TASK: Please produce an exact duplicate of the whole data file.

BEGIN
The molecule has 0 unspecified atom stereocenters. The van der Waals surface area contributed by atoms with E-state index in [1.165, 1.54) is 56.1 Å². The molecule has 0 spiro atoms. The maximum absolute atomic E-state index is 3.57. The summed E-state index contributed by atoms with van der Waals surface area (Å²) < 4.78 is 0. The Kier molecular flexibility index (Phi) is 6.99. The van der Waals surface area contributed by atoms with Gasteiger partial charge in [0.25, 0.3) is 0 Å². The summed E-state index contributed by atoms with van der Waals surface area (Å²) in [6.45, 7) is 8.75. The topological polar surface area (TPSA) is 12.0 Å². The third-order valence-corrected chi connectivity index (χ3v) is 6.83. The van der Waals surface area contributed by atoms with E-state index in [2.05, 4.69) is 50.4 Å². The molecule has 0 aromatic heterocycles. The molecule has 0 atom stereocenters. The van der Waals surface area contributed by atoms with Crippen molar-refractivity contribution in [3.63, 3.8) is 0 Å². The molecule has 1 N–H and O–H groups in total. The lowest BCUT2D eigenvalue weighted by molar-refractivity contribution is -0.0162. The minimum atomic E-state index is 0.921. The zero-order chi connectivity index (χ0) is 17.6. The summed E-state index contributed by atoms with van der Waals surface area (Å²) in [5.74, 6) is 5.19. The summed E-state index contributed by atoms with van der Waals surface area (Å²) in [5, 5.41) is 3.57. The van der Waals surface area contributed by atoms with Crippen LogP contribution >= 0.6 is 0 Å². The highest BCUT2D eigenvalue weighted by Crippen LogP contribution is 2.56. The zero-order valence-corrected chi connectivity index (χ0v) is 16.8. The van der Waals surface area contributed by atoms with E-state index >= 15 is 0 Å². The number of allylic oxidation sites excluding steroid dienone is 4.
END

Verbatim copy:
The molecule has 0 unspecified atom stereocenters. The van der Waals surface area contributed by atoms with E-state index in [1.165, 1.54) is 56.1 Å². The molecule has 0 spiro atoms. The maximum absolute atomic E-state index is 3.57. The summed E-state index contributed by atoms with van der Waals surface area (Å²) < 4.78 is 0. The Kier molecular flexibility index (Phi) is 6.99. The van der Waals surface area contributed by atoms with Gasteiger partial charge in [0.25, 0.3) is 0 Å². The summed E-state index contributed by atoms with van der Waals surface area (Å²) in [6.45, 7) is 8.75. The topological polar surface area (TPSA) is 12.0 Å². The third-order valence-corrected chi connectivity index (χ3v) is 6.83. The van der Waals surface area contributed by atoms with E-state index in [2.05, 4.69) is 50.4 Å². The molecule has 0 aromatic heterocycles. The molecule has 0 atom stereocenters. The van der Waals surface area contributed by atoms with Crippen molar-refractivity contribution in [3.63, 3.8) is 0 Å². The molecule has 1 N–H and O–H groups in total. The lowest BCUT2D eigenvalue weighted by molar-refractivity contribution is -0.0162. The minimum atomic E-state index is 0.921. The zero-order chi connectivity index (χ0) is 17.6. The summed E-state index contributed by atoms with van der Waals surface area (Å²) in [5.74, 6) is 5.19. The summed E-state index contributed by atoms with van der Waals surface area (Å²) in [5, 5.41) is 3.57. The van der Waals surface area contributed by atoms with Crippen LogP contribution >= 0.6 is 0 Å². The highest BCUT2D eigenvalue weighted by Crippen LogP contribution is 2.56. The zero-order valence-corrected chi connectivity index (χ0v) is 16.8. The van der Waals surface area contributed by atoms with E-state index >= 15 is 0 Å². The number of allylic oxidation sites excluding steroid dienone is 4.